The foundation of systemic racism is built upon white people not seeing themselves as "raced" individuals. Whiteness is the default, the "norm", so white people only see people of color as having a race. In the United States, the invisibility of whiteness and all that comes with being white allows systemic racism to continue, in some ways that are obvious, but more often unseen by those who are white. Affinity or caucus groups specifically focus on the recognition of whiteness and realities of the role it plays in our lives and society. Here are additional resources on the value of these spaces:
From the perspective of white advocates:
"...placing White folks in interracial dialogue is like 'placing pre-algebra students in a calculus class.' White people have so little experience discussing race, relative to their colleagues of color, that White people need something akin to a remedial course."
Justin Cohen from White Anti-Racism Affinity Groups, I Used to be a Skeptic, Now I am an Evangelist, citing work by Ali Michael and Mary Conger of the University of Pennsylvania
"In my experience of 24 years of facilitating racial justice work, I have found that it is not helpful to put together in the same room folks who have had racism aimed at them all their lives and folks who haven’t had to think about it very much, if at all. The latter group, white people, need a place to start thinking and feeling about it, a space for using prajña (insight) to discover how white conditioning, through no choice of their own, has been embedded in their ego. There is no white person in North America who does not have white conditioning."
Going to the Root: Why White Caucuses Contribute to Racial Justice
citing Robert Horton, Co-Founder
The UNtraining: Healing Personal & Social Oppressions
"White Caucuses are an important mechanism for people who identify as white and/or have white skin privilege to do our own work. It provides us an environment and intention to authentically and critically engage in whiteness, white privilege, and hold each other accountable for change. We explore how to recognize whiteness and white privilege, identify and interrupt our internalized dominance, and collectively develop strategies for liberation and change."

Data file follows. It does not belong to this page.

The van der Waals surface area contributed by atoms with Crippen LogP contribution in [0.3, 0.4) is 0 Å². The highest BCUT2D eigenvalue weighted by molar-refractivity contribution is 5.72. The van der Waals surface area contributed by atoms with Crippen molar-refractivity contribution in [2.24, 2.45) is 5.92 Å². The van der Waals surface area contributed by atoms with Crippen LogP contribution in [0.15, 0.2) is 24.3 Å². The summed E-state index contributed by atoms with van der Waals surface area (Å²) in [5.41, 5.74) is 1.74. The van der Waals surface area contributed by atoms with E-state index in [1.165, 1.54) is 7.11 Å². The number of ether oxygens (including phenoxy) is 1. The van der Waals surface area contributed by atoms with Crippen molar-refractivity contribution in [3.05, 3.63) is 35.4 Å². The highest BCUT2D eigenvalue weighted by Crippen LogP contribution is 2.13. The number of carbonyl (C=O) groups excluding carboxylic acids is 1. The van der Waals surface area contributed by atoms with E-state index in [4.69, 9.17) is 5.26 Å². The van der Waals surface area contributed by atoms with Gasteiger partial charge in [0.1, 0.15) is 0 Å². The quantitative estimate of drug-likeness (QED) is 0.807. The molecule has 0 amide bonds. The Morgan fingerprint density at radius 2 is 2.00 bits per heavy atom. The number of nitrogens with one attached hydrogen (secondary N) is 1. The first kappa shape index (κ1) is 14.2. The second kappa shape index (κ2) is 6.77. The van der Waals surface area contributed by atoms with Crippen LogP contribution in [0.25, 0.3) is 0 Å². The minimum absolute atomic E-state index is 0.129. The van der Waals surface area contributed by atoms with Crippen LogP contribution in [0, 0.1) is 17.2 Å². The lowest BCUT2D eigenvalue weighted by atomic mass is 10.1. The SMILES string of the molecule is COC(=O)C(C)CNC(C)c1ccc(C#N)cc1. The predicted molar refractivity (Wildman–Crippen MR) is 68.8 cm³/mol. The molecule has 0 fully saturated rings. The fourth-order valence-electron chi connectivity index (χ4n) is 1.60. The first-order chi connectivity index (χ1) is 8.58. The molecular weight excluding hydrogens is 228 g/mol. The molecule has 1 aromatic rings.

"Whiteness often has us stuck in our heads and intellectualizing. Racism and oppression are lived experiences, and embodied. We cannot be effective in partnering for change if we stay in our heads; we need to be courageous to engage, be vulnerable, feel, and be imperfect. Only then can we partner with other whites and people of color."
Dr. Craig Elliot
Social Justice Training Institute
From the perspective of People of Color:
"Expecting people of color to be in the room to help white people learn about race is yet another example of privilege. Being in a space where white people are starting to wake up to their white cultural conditioning is heartbreaking for me. It is a pain that is felt deeply. I ache for my ancestors and my ancestors’ ancestors. A sadness comes welling up, and it feels like drowning. While there are some people of color who are up for being in conversations with white people about race, this is a gift offered in the service of collective liberation, and it requires tremendous energy, patience, bravery, and effort.
I also don’t believe that the presence of PoC is helpful to white people doing this work. Dictated social niceties make it hard to get into these dark places even among those who share your race. Having a person of color present for this means meeting a fairly solid social barrier (that you’re going to say something that will hurt someone else or make you look bad) that’s hard for anyone to confront, let alone someone just beginning this work. It’s generally best if we’re out of the room.
I believe that in most circumstances, doing race work in an integrated setting is harmful. This is not a popular belief, especially among white people. I have been challenged on this time and again, and I keep showing up for these conversations in mixed-race settings and breaking down from the pain of it all. I open myself up to stories about racist family members, or admissions from former white supremacists. Why do I need to hear this? The fact that racism exists is not a surprise to me. That it infiltrates my very own community is obvious. I do not need to hear more stories about it. Are these admonitions made in hopes of atonement? It is not mine to give."
Why People of Color Need Spaces Without White People
"Find yourselves white people. Find yourselves so that you can know what whiteness is. Find yourselves so that you can determine what you want whiteness to be. Find yourselves so that you can stop your loved ones from voting for a definition of whiteness that you no longer want to subscribe to. Find yourselves so that racism no longer surprises you. White people, I don't want you to understand me, I want you to understand yourselves."
White People: I Don't Want You to Understand Me Better, I Want You to Understand Yourselves